First published Sunday 2 November 2014 in The Argus
Sharon Bolt – dog behaviour expert
REMEMBER, remember the 5th of November – it’s a time dog owners dread and never forget.
With bonfire night fast approaching it is a nightmare time of year for so many dog owners. Of course the main problem is that a lot of displays start before the fifth and continue long into the New Year.
So what should people do?
Contact your local council and ask for details of local firework displays so that you can be fully prepared.
Ensure that your dog wears a collar and ID tag and their microchip details are up to date just in case they panic and manage to escape.
Try using distracting techniques, such as turning on a TV or put on a radio with classical or soothing music to help drown out firework noises. Do not leave your dog alone at home and never try to force them to face their fears by making them watch a firework display, as this could be traumatic and increase fear.
Ensure your dog is well exercised both physically and mentally so they are tired. Feed them a few hours before the event and ensure they have access to fresh water. Plan the last walk or toilet break just before it gets dark, this is likely to be the last toilet outing of the day.
Create a familiar safe place or den for them to go during fireworks. This could be a crate, a wardrobe or even under a bed.
Close all windows and curtains so it helps defuse the firework noise and helps block out the firework lights.
You can also buy a CD with firework noises on to help desensitise your dog to loud bangs or download these noises from the internet. You start by playing the noise at a low volume while doing something that he likes, such as playing with his ball or giving him treats. This will create a positive association. You gradually increase the volume until your dog adjusts to the noise without showing fear or anxiety.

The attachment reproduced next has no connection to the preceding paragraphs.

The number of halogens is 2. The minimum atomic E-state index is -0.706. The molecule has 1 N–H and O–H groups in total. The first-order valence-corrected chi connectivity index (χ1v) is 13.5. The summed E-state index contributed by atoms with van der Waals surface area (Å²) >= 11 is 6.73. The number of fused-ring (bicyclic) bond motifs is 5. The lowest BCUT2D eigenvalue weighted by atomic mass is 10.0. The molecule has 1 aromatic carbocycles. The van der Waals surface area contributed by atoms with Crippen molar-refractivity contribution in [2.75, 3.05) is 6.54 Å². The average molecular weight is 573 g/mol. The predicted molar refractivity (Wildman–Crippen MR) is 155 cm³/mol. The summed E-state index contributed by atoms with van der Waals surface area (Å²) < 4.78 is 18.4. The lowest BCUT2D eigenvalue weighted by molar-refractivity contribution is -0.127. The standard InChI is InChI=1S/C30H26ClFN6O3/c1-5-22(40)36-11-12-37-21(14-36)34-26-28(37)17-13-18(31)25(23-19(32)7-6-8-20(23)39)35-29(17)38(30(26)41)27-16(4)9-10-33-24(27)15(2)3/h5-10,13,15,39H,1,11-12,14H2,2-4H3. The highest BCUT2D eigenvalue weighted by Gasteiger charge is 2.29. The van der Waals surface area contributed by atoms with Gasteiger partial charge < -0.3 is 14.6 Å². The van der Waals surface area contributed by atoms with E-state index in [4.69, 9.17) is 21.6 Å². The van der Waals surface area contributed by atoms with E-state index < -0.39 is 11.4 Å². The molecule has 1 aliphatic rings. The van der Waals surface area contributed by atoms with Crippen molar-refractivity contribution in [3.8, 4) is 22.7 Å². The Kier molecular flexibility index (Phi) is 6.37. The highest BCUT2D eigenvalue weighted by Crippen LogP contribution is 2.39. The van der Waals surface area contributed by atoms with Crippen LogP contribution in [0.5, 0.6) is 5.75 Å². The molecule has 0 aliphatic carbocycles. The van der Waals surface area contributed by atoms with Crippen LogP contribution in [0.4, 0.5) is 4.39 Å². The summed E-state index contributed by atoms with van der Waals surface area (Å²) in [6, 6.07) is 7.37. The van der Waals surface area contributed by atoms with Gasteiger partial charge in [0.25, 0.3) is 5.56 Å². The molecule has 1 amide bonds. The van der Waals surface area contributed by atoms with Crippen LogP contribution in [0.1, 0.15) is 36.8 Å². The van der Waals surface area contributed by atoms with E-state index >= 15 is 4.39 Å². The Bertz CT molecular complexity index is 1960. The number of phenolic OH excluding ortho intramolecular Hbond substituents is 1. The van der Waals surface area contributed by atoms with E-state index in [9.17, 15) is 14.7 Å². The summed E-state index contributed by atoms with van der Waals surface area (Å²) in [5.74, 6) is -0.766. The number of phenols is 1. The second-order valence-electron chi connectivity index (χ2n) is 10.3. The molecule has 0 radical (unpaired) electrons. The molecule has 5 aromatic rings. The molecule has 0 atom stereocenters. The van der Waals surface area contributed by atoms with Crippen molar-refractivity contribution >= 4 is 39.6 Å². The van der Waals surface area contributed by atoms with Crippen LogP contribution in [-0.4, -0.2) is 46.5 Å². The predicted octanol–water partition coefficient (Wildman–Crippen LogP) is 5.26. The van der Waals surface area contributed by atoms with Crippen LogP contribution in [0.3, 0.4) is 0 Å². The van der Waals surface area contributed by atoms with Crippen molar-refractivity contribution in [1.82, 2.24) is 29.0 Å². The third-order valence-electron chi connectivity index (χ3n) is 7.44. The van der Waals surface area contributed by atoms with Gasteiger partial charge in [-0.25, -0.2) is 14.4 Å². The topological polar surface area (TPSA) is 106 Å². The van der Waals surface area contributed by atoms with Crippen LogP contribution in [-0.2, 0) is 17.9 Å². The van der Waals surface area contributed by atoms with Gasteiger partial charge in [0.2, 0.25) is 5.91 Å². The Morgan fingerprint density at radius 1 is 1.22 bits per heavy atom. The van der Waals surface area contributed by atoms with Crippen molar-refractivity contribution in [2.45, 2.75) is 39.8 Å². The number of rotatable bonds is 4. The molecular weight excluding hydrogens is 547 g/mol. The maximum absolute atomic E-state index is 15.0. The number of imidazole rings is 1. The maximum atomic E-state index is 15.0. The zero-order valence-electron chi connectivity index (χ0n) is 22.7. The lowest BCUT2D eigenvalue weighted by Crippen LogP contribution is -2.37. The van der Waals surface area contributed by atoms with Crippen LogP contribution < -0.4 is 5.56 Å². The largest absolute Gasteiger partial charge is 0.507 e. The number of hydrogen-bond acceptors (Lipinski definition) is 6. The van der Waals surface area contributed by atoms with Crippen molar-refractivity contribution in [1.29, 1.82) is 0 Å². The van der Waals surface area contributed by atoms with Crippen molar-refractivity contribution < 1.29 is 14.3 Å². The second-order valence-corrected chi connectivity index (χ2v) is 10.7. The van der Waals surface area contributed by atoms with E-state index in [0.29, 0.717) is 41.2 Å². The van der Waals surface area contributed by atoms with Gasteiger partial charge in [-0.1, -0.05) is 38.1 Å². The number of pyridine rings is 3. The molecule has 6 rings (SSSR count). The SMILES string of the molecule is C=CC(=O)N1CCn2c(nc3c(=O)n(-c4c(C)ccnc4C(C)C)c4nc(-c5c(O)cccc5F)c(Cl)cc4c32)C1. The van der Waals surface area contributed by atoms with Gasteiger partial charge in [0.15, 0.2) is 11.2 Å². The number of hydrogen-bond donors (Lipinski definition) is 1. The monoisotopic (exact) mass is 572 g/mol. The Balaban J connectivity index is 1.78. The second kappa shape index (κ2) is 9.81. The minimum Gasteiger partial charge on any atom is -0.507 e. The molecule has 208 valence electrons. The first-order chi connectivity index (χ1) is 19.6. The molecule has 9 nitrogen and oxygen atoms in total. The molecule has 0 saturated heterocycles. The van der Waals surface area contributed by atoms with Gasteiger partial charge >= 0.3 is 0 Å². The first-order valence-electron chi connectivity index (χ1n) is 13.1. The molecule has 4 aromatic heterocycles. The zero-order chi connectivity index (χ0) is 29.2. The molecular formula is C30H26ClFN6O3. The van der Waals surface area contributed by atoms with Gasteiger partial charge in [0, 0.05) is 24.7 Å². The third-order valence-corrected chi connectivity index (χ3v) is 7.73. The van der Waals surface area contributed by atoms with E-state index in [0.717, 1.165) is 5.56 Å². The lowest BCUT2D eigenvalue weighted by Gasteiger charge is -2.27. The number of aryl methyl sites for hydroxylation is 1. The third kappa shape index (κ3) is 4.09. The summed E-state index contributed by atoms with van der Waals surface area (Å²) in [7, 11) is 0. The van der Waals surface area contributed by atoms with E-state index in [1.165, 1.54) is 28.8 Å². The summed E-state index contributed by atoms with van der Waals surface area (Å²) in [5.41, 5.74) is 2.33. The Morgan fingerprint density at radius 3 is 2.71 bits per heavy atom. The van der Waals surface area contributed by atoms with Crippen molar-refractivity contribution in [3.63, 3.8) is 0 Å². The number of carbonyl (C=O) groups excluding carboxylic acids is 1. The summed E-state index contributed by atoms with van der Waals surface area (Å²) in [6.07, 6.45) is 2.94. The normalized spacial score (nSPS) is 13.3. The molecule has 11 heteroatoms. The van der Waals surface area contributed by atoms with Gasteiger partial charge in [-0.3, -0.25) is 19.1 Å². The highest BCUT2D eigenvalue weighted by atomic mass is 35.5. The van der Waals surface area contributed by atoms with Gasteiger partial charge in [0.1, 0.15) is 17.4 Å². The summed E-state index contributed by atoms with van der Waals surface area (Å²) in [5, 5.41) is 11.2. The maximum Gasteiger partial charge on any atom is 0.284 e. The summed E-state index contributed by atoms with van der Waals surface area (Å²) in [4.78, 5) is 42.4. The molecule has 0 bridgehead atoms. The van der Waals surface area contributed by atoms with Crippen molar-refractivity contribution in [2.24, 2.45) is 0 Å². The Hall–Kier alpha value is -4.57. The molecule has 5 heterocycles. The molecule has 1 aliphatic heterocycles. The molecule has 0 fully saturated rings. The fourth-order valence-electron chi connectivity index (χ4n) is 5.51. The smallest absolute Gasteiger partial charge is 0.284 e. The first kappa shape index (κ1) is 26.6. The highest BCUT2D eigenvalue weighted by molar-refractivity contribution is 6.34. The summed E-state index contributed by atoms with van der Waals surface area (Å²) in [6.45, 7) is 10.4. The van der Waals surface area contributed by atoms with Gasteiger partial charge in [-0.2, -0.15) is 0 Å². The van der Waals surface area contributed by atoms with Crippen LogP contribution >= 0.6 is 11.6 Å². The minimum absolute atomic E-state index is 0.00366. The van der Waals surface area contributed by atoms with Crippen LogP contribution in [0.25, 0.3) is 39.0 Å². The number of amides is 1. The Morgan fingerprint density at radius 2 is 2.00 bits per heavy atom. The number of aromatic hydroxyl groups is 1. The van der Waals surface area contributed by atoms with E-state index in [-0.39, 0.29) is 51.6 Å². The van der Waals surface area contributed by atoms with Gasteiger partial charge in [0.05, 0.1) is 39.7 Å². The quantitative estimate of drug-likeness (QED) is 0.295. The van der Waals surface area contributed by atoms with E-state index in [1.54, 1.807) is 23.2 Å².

There are also alternative remedies, and although not a guarantee, can help in some cases. Bach Rescue Remedy for pets is an emergency solution which consists of five natural solutions to help calm and reassure pets. It works by restoring emotional balance whenever they are under stress.
Skullcap and Valerian are licensed herbal medicines which are used to relieve stress, nervousness, over excitability and travel sickness in dogs (and cats).
Some homeopathic remedies are also reported to be helpful, such as aconite which works with dogs that have been frightened badly particularly by thunder, borax which works for dogs frightened by sudden noises and Gelesium for fear and anxiety from loud sounds and for trembling and shaking.
Dog Appeasing Pheromone is another alternative, and can be purchased either as a plug in, collar or spray. The pheromone mimics the pheromone produced by lactating mothers which gives comfort to her puppies and helps reassure and calm anxious dogs in stressful situations.
Thundershirt is a coat or vest that is put on a dog, and claims to help calm and comfort them. It is thought the gentle pressure applied by the Thundershirt has a calming effect on the nervous system and reduces symptoms of stress and anxiety.
During fireworks the best thing you can do for your dog is to act as if nothing is happening, that you are not upset about the fireworks and do not over-react if they become agitated.
For more free dog training tips and advice go to www.good-dogs.co.uk